Oncogeniteit

Integration of the high risk human papillomavirus, the loss of the E2 activity and continuous expression of E6 and E7 will lead to dysplasia (cervical intraepithelial neoplasia (CIN)), but not directly into a tumor. Most infections will disappear even without treatment after a few years. Thus, there are additional mutations needed before any invasive cells are formed. And this will take years.

Cells have six strategies to prevent the emergence of a carcinoma. Normal cells must therefore itself to obtain these mutations to form a malignant tumor. E6 and E7 allow circumvention four of the six mechanisms. They prevent apoptosis by checkpoint controls in the cell cycle to remove, to add self-growth signals, and render the cell insensitive to anti-growth signals. In addition, E6 seems to increase telomerase activity and the DNA so as to make the cell "immortal". As can be seen in the picture is missing the cell than two more features to be carcinogenic. These two, angiogenesis and metastasis, the cell through mutations should gain.

Vaccines

There are, however, new possibilities to prevent human papillomavirus infection, preventive vaccines and therapeutic vaccines. There are since 2008 in Europe two vaccines on the market: Gardasil and Cervarix. (In the Netherlands, both equally expensive). These vaccines reduce the chance of a cervical carcinoma by an estimated 73% and the risk of pre-cancerous lesions of the cervix and vulva by an estimated 50-60%. However, this has never been shown since it takes years for cervical cancer develops. In February 2014 a study was published which describes that in vaccinated Danish women are less likely than unvaccinated women endo-cervical atypia was seen.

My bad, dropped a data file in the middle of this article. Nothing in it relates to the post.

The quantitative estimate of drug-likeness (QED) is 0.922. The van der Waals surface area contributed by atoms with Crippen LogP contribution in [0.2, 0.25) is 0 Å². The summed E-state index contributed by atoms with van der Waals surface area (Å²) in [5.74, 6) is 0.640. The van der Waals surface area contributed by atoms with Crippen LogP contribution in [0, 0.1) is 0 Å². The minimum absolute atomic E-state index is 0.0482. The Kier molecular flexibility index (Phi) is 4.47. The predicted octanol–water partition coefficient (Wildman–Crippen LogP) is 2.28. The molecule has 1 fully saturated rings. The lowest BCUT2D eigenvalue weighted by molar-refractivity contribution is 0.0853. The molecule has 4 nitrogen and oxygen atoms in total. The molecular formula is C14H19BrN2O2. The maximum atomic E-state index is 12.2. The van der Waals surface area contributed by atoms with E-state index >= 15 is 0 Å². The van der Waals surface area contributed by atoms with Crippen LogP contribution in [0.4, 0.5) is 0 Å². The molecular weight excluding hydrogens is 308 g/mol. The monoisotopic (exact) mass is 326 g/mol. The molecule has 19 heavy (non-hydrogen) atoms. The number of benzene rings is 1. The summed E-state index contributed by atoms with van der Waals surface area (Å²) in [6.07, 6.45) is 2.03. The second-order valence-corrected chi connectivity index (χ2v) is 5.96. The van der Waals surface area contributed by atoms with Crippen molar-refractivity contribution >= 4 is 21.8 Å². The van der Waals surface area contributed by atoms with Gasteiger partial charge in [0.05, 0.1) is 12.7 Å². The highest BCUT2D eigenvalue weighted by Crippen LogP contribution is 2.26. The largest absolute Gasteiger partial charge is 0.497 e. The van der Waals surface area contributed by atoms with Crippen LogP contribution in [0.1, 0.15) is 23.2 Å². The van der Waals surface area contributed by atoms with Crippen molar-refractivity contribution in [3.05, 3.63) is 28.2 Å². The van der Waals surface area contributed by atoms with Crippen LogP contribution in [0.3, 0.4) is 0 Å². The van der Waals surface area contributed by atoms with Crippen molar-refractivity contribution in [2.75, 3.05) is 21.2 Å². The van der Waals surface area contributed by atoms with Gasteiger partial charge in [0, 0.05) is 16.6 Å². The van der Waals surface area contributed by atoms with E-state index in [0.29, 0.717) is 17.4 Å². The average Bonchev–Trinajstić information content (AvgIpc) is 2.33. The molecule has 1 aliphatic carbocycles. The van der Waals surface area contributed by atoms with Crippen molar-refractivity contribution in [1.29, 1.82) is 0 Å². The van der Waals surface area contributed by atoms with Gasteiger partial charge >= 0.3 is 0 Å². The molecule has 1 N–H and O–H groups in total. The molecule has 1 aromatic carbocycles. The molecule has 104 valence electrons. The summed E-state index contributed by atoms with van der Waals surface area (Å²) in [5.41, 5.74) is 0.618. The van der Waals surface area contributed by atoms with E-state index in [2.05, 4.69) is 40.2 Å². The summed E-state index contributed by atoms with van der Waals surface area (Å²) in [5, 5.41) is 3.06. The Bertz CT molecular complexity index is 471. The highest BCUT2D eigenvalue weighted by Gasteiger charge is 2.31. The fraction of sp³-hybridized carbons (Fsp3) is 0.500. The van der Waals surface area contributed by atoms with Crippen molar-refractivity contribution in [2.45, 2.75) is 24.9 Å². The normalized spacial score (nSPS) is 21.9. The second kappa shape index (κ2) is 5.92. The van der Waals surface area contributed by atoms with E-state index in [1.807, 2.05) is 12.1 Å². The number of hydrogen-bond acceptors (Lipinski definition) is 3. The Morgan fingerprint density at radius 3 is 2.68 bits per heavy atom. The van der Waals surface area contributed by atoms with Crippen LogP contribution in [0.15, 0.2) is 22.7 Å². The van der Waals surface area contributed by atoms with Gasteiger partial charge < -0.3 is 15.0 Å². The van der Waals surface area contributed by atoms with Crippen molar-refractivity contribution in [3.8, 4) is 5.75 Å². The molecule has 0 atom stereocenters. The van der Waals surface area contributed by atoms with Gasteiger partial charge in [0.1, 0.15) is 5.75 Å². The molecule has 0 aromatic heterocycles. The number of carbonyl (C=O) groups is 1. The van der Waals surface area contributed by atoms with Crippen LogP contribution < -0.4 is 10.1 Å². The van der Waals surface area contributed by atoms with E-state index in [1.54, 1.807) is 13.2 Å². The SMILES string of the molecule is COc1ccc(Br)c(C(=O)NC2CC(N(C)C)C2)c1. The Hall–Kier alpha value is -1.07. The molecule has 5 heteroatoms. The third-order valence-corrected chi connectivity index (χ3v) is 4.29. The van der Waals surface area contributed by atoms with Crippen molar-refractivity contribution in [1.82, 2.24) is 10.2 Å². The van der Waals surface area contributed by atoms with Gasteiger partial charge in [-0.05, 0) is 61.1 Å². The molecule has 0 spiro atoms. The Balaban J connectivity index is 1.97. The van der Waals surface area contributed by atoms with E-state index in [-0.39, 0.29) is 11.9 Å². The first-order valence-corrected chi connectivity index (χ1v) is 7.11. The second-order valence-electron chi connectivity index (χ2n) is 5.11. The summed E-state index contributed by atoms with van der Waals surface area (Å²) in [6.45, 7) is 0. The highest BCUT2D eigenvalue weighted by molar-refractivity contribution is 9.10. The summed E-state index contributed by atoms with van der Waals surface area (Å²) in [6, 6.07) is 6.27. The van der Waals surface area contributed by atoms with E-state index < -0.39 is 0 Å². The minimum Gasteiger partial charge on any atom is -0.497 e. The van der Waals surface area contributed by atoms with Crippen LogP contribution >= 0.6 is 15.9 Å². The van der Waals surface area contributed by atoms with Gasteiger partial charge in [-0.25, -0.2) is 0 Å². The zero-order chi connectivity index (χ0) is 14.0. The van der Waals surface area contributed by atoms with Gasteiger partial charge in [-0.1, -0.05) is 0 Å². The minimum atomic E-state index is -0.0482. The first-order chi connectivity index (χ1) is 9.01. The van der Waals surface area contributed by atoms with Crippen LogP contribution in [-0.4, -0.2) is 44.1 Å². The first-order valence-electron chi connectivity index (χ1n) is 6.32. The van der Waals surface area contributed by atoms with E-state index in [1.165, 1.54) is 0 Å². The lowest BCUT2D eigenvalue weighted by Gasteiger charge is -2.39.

Merck & Co. produces Gardasil directed against HPV 16 and 18 (HPV related together cause 70% of all CIN nvt. other 30% by among other HPV 31, 33, 35, 39, 45, 51, 66) and at 6 and 11, all responsible for 90% of genital warts. GlaxoSmithKline makes Cervarix aimed against HPV 16 and 18. Both use so-called Virus Like Particles (VLPs). These are formed by the L1 capsid proteins. As mentioned before, these autoassemblerend. How these are procured both manufacturers is different.